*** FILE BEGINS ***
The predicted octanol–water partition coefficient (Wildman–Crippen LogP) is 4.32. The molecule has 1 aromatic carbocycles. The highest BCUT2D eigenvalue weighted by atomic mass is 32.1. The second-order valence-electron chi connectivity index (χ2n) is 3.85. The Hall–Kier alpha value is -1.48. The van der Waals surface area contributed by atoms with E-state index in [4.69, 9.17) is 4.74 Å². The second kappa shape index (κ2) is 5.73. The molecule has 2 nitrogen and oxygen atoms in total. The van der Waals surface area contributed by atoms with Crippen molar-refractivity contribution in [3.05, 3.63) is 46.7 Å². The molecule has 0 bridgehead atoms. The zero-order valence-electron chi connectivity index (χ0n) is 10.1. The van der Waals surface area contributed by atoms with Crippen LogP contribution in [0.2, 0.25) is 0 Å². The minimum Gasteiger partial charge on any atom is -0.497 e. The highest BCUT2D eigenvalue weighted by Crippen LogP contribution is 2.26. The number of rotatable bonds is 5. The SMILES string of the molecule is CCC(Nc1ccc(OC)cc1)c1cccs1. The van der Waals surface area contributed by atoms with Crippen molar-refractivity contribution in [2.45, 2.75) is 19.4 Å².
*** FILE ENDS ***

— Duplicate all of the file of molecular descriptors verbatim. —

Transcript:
The predicted octanol–water partition coefficient (Wildman–Crippen LogP) is 4.32. The molecule has 1 aromatic carbocycles. The highest BCUT2D eigenvalue weighted by atomic mass is 32.1. The second-order valence-electron chi connectivity index (χ2n) is 3.85. The Hall–Kier alpha value is -1.48. The van der Waals surface area contributed by atoms with E-state index in [4.69, 9.17) is 4.74 Å². The second kappa shape index (κ2) is 5.73. The molecule has 2 nitrogen and oxygen atoms in total. The van der Waals surface area contributed by atoms with Crippen molar-refractivity contribution in [3.05, 3.63) is 46.7 Å². The molecule has 0 bridgehead atoms. The zero-order valence-electron chi connectivity index (χ0n) is 10.1. The van der Waals surface area contributed by atoms with Crippen LogP contribution in [0.2, 0.25) is 0 Å². The minimum Gasteiger partial charge on any atom is -0.497 e. The highest BCUT2D eigenvalue weighted by Crippen LogP contribution is 2.26. The number of rotatable bonds is 5. The SMILES string of the molecule is CCC(Nc1ccc(OC)cc1)c1cccs1. The van der Waals surface area contributed by atoms with Crippen molar-refractivity contribution in [2.45, 2.75) is 19.4 Å².